An acute, and growing, shortage of K-12 teachers in Florida threatens to disrupt the state’s quality of education. That could have severe negative consequences for economic development in the years to come.
About 1,800 Hillsborough County School District teachers quit their jobs last year. To date, with the school year under way, the district has 566 instructional job openings. That's up from 181 teacher openings this time last year, an increase of 212.7%
While jarring, those numbers are bigger, in part due to the district's size. With nearly 25,000 employees and at least 215,000 students, Hillsborough is the third-largest school district in Florida and among the top 10 of all school districts nationwide.
Smaller districts in the region are also in the market to hire more teachers, fast. When the school year started in mid-August, Collier County had 50 open spots for teachers; Polk had 286; Sarasota had 82; Pinellas had 172; and Lee County had 194. For deeper context, Lee, with some 6,000 teachers overall, had 84 unfilled teacher positions at this time last year. That's a 131% increase in vacancies in one year — enough to drive any business leader and hiring manager batty, just like Hillsborough.
And that's just a sampling of the situation: According to an August 2022 report by Florida TaxWatch, there were 5,837 job openings statewide for teachers as of June 2022. That’s a 53% increase from June last year. More startling? On a national scale, more than half, 55% of full- and part-time teachers say plan to leave the profession, according to a National Education Association report.
“It is a huge number,” says R. Anthony Rolle, dean of the University of South Florida College of Education. Rolle was appointed to lead the 2,200-student institution in June 2021 — in the wake of a turbulent time at USF that featured a proposal, since withdrawn, to dismantle the College of Education because of sluggish enrollment — and has identified several reasons why teaching is in decline as a profession.
“In Florida, the starting salary is about $47,500, but nationally, the average salary for college graduates is over $55,000,” he says. “So that’s one set of issues. Also, there’s a general sociopolitical sense that teaching no longer is valued as a profession, no longer valued with respect, along with a general belief, somewhat reinforced through COVID experiences, that anyone can teach a child.”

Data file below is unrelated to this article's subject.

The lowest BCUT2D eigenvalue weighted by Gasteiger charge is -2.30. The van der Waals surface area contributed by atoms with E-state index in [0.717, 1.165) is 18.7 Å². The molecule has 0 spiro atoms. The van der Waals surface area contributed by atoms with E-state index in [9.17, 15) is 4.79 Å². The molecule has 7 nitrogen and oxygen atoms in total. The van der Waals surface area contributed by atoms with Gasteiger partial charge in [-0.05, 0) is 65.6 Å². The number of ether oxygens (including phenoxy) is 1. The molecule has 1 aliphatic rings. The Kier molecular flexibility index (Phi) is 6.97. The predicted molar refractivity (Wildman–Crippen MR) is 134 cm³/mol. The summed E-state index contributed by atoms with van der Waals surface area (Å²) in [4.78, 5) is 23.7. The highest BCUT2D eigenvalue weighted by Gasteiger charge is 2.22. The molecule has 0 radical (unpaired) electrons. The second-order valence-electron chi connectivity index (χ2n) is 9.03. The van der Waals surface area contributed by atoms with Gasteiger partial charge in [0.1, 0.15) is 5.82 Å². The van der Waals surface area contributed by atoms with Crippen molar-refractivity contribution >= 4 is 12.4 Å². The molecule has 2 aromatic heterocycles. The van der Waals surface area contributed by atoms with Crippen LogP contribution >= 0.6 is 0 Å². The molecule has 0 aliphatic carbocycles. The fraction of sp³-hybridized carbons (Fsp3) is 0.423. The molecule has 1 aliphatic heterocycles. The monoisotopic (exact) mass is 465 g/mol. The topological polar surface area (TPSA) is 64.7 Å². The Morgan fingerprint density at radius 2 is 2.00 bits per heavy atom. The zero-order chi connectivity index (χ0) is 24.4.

The challenges facing K-12 schools are massive and should worry, if not outright alarm, the business community. An educated workforce, fed by a robust supply of good schools, is an essential ingredient for economic development. The teacher shortage crisis could derail much of the progress Gulf Coast cities have made in terms of recruiting companies to the region. It could even cause homegrown entrepreneurs to pull up stakes and depart for states that better prioritize education.
“One of the first concerns that a new business or relocating business has is your education system,” Rolle says. “So, in order to build a baseline for economic development, we need to maintain and enhance the strength of the schools that we have, while developing the schools we need for the future in terms of academic, economic and social justice opportunities for both our community and the businesses who want to relocate here.”
Noble goals. But how can Florida schools turn the tide of teacher burnout and dissatisfaction?
Show them the money
An obvious answer starts with where many business go to first: salaries. While it’s true that, thanks to an allocation of $800 million in state funds, the starting salary for new teachers has risen — at about $47,500, it’s now the ninth-highest in the country, according to the National Center of Education Statistics — the average Florida teacher salary, $49,583, is the second-lowest in the nation.
Moreover, when adjusted for inflation, Florida’s average annual salary for K-12 teachers has declined, by 13%, since the 2009-10 school year.
Chad Leibundguth, Tampa district director at Robert Half, a recruiting and staffing firm with offices nationwide, says the teacher shortage crisis “has a little bit of uniqueness to it because of some of the challenges with compensation.” Low pay, he adds, “is a biggie … in whatever sector you’re hiring in, you need to make sure you’re providing a compensation range and package that is commensurate with the market and what you’re looking for. I think that’s probably a big driver of what’s happening with the teacher market.”